I’m old enough to remember when universities and employers had veterans preferences, with the idea that those serving their country should have preference for jobs that they are qualified for.
This was mostly a way to say thanks, but was also partly the acknowledgement that a man (or woman) who had been willing to serve their country might have other qualifications (e.g. maturity) that might not show up on a simple application.
But now, too many of the talking class are busy dissing the veterans. Why? Because they disdain the military, because they train their children to disdain military careers, and therefore few of them actually know anyone in the military.
Peter Gudmundsson wrote in the Christian Science Monitor:
A quick glance at the troops I met immediately revealed a broad representation of America’s ethnic groups – a diversity that’s typical throughout America’s armed forces. Statistics reveal high standards of educational attainment and the near nonexistence of illegal drug use or criminal backgrounds. Many come from families in which military service is a common experience. Yet I can’t help concluding that the upper and upper-middle or “elite” social classes seem to be conspicuously absent…
America was (once) full of veterans who could place “news from the front” in context for friends and neighbors….
A society with veterans represented at all levels of the community is better equipped to interpret accounts of inadvertent civilian casualties, interrogation interpreted as torture, or prisoner abuse. With the abdication of the upper classes from military service, most elites in the media, private sector, and government service don’t have the intimate human context for the realities of war.
One result of this is prejudice: making false generalizations about the military and military veterans that would be taboo if similar statements were made of, say, illegal immigrants, or Episcopalians.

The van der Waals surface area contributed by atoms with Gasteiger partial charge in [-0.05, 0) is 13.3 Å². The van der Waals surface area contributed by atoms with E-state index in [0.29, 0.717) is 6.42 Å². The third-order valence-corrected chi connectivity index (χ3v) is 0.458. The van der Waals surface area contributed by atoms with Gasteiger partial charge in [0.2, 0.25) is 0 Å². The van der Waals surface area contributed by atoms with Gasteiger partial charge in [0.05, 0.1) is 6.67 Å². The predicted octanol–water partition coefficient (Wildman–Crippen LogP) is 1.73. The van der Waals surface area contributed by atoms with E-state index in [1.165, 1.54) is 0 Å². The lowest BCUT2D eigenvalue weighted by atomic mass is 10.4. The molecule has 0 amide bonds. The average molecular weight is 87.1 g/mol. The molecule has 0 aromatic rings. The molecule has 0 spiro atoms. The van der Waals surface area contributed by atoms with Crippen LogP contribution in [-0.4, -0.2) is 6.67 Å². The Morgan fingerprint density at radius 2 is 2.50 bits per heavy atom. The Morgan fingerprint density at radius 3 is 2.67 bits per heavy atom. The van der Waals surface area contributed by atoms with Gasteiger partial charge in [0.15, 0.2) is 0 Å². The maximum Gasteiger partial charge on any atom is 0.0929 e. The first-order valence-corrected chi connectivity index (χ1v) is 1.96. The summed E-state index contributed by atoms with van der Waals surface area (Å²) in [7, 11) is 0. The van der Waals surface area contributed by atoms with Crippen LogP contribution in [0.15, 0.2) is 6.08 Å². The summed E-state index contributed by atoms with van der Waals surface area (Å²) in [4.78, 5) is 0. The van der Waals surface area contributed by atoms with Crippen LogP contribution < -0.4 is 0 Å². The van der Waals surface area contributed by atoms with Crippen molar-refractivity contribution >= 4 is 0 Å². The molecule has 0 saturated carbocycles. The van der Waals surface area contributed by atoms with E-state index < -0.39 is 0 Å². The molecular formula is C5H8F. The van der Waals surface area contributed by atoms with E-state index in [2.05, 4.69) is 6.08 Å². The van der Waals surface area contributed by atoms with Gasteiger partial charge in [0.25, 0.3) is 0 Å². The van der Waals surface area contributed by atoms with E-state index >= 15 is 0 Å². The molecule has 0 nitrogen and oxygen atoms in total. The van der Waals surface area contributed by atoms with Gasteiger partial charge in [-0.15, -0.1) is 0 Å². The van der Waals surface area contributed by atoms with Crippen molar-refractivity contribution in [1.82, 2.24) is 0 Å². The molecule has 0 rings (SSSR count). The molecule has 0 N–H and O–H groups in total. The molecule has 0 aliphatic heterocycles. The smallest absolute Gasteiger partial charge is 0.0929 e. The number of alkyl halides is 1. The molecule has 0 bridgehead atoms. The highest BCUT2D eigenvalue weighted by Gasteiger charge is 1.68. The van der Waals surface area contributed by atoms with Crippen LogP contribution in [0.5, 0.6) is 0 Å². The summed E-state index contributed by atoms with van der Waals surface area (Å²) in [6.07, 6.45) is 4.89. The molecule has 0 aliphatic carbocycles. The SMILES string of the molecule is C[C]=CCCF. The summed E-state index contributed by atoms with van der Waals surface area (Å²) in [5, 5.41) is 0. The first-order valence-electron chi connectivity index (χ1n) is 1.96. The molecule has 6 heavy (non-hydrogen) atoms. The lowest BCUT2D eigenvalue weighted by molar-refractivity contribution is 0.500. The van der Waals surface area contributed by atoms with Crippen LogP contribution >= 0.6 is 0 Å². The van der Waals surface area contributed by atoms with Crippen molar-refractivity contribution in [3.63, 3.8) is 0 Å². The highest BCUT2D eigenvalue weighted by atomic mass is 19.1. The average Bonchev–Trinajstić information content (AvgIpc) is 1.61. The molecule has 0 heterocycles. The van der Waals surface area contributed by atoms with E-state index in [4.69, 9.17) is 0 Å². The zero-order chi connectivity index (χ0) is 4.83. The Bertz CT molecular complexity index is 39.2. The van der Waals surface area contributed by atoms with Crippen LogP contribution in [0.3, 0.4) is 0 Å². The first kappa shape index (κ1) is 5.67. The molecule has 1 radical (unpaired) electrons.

Today’s CNN had a woman discussing the election and essentially said the military was full of people who had no other opportunities.
Never mind that the standards to be accepted into the military are high, or that other jobs are available, and never mind that many in the military get advanced training for one’s job (and often have the ability to attend classes or to get degrees while working).
Let’s continue to paint the military, especially the minority members, as helpless and ignorant pawns of the evil bushy, not as men and women who could get jobs in industry but prefer the discipline and the training offered by the armed services.
Another example is the NYTimes long article about returning veterans involved in homicides.
Ralph Peters of the NYPost rightly points out that 20% of these homicides were essentially car wrecks after drinking (DUI), not murders, and the
Bill Owens at Pajamasmedia has the background on some of the other crimes, including child abuse that occured before deployment, a police officer accused of shooting during a no knock raid, a man who shot the rapist of his child, and a couple drug dealers/gang members who went back to their previous violent profession after their enlistment.
Why is it that one doubts that such a story would have been published the way that it was (without statistics for example, that would have shown that veterans had a lower homicide rate than civilians) if there had been veterans in the newsroom to vent the story?
As Gudmundsson points out: One of the problems is that when those doing the reporting lack military experience, they will filter the news through the eyes of partisanship and ignorance rather than through the eyes of experience.
Peters is even more blunt, seeing it as a political move to paint the war in Iraq as wrong by demonizing the veterans:
Again, the Times’ smear certainly wasn’t an accident. The paper’s staff is highly paid and highly experienced. Its editors know that a serious news story has to put numbers into context. But their sole attempt at context was to note that offenses by former soldiers have ticked up since we went to war….what’s the image that the left, whether the Times or the silly people in Hollywood, presents to us? Vets are nuts. Violently nuts. They kill their neighbors. They kill their own kind. And they’re just waiting for the right moment of madness to kill you.
After all, when the newspaper of record decides that not only is the war evil but that all those who serve in the war are evil, it sends a message to all sorts of nutcases and paranoid types that aggression is justified.
Death by 1000 Papercuts Front Page.